A) When you are able to alter your attitude, you will not become resentful. When you attribute evil motives to a person performing a negative act, your brain instinctively swells with negative energy. On the other hand, if you train yourself to view the person, unlike his behavior, in a positive light, you save your heart from being consumed by ire.
B) You will be in a much better position to communicate your feelings to this person without compelling him to construct defense mechanisms and reciprocate your rebuke with stubbornness and anger. When he feels that inside your heart you don’t view him as a “bad guy” who craves destruction, only as a “good guy” who made an error, your criticism will most likely be more effective.
Think about yourself. If someone approaches you and criticizes your behavior, when is he more likely to be successful? When he attributes negative motives to you, or positive ones to you? The answer is more than obvious. This means that if you are truly bothered by what this person did, the best way to eliminate such behavior in the future is to judge him or her favorably.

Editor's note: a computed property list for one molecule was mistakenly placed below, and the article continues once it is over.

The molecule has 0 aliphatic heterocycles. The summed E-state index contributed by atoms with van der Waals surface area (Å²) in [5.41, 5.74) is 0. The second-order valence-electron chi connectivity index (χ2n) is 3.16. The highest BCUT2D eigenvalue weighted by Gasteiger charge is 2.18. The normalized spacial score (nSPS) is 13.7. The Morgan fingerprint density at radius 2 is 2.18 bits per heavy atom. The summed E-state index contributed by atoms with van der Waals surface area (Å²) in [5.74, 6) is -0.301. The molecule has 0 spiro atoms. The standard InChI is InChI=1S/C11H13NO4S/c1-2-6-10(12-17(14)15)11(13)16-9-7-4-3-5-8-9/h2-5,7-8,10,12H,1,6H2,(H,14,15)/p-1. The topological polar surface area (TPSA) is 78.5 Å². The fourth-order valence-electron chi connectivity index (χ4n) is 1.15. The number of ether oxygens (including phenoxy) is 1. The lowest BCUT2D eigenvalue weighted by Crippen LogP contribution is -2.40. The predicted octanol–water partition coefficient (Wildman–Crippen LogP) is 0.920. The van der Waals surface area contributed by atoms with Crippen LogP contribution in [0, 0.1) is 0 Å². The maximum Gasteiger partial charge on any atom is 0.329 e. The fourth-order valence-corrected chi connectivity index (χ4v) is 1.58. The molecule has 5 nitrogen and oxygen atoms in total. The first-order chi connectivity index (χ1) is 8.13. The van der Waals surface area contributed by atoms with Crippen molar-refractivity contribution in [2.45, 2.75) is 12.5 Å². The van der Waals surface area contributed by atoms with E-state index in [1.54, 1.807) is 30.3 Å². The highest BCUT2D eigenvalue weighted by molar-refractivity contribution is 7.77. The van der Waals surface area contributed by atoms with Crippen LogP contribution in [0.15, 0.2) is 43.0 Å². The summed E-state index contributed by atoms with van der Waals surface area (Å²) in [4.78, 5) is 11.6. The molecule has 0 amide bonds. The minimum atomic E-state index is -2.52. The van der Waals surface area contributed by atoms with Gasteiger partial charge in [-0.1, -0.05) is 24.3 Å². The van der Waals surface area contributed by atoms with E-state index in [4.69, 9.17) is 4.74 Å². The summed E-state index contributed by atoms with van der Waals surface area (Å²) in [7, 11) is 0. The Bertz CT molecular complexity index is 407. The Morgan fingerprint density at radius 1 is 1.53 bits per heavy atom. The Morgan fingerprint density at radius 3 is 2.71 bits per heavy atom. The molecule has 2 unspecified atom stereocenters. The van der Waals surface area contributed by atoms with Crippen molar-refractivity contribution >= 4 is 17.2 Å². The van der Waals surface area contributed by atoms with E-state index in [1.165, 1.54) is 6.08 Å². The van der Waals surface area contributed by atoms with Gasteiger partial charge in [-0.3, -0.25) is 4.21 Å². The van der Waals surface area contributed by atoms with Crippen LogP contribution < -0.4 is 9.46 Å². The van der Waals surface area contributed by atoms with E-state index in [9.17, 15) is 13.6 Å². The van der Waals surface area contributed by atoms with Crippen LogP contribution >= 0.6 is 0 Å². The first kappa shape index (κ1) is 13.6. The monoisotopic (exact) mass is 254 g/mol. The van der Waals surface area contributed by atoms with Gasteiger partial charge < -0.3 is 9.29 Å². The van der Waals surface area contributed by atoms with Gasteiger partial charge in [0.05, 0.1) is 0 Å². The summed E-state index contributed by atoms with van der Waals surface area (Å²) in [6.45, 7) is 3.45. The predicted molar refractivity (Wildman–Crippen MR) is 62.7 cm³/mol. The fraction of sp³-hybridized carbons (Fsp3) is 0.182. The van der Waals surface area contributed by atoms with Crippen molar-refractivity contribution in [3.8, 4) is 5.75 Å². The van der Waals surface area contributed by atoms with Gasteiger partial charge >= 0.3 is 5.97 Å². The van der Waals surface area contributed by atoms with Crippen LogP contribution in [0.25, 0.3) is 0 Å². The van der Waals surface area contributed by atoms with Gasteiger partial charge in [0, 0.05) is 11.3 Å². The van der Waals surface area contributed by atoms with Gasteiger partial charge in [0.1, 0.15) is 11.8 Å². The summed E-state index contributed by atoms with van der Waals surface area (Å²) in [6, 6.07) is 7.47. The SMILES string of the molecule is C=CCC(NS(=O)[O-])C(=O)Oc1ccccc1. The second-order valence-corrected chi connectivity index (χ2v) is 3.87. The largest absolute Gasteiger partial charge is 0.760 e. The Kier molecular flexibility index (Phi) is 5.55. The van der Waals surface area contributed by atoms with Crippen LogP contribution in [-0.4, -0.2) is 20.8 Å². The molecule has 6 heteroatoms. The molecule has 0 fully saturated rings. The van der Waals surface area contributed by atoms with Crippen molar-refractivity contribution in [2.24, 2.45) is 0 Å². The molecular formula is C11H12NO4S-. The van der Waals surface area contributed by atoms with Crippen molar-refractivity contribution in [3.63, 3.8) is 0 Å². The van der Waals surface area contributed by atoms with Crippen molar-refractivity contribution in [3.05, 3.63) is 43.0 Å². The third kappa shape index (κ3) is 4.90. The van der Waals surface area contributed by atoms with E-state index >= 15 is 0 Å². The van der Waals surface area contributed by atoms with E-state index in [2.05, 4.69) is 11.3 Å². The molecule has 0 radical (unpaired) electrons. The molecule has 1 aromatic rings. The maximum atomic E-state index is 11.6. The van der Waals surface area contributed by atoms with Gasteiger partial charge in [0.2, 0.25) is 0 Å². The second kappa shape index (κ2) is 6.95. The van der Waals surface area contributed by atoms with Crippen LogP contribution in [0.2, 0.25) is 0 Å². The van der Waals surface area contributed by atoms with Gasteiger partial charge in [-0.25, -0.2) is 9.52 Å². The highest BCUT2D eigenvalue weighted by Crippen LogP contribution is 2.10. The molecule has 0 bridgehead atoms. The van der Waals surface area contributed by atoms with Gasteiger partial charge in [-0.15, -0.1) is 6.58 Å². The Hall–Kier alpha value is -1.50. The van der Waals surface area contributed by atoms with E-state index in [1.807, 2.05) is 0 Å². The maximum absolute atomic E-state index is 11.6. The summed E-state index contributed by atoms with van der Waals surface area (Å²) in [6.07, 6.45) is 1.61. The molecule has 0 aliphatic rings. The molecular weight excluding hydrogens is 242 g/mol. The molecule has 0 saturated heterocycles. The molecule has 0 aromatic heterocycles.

Judge every human being
THE BLIND CHAZZAN
The composer and story-teller Reb Shlomeleh Carlebach told a story of a Shabbat spent in a community in post-war Europe. When he came to shul on Shabbat, he was disappointed with the cantor. The man was skipping words, had a feeble, timorous voice. Worse still, his pronunciation of the Hebrew text was dreadful. Carlebach thought to himself that the horrible cantor must have paid off the synagogue to let him pray. He was so disgusted that he decided to go to a side room and pray alone. He would only come to the main shul to listen to the Torah reading. When he returned for the Torah reading, he noticed that the cantor holding the Torah and leading it to the bimah was being supported by two people. As he looked closer, he realized that the chazzan was blind. Shlomoleh asked the person near him who this chazzan was. The man explained:
“Before the war, he was the chief cantor of the grand Jewish community of Lemberg (Levuv), in Poland. When he conducted services there, his voice was as powerful as a lion’s roar; it shook the very pillars of the synagogue and penetrated the heart of every worshiper. From all over Europe jews came to listen to his heart-stirring prayers.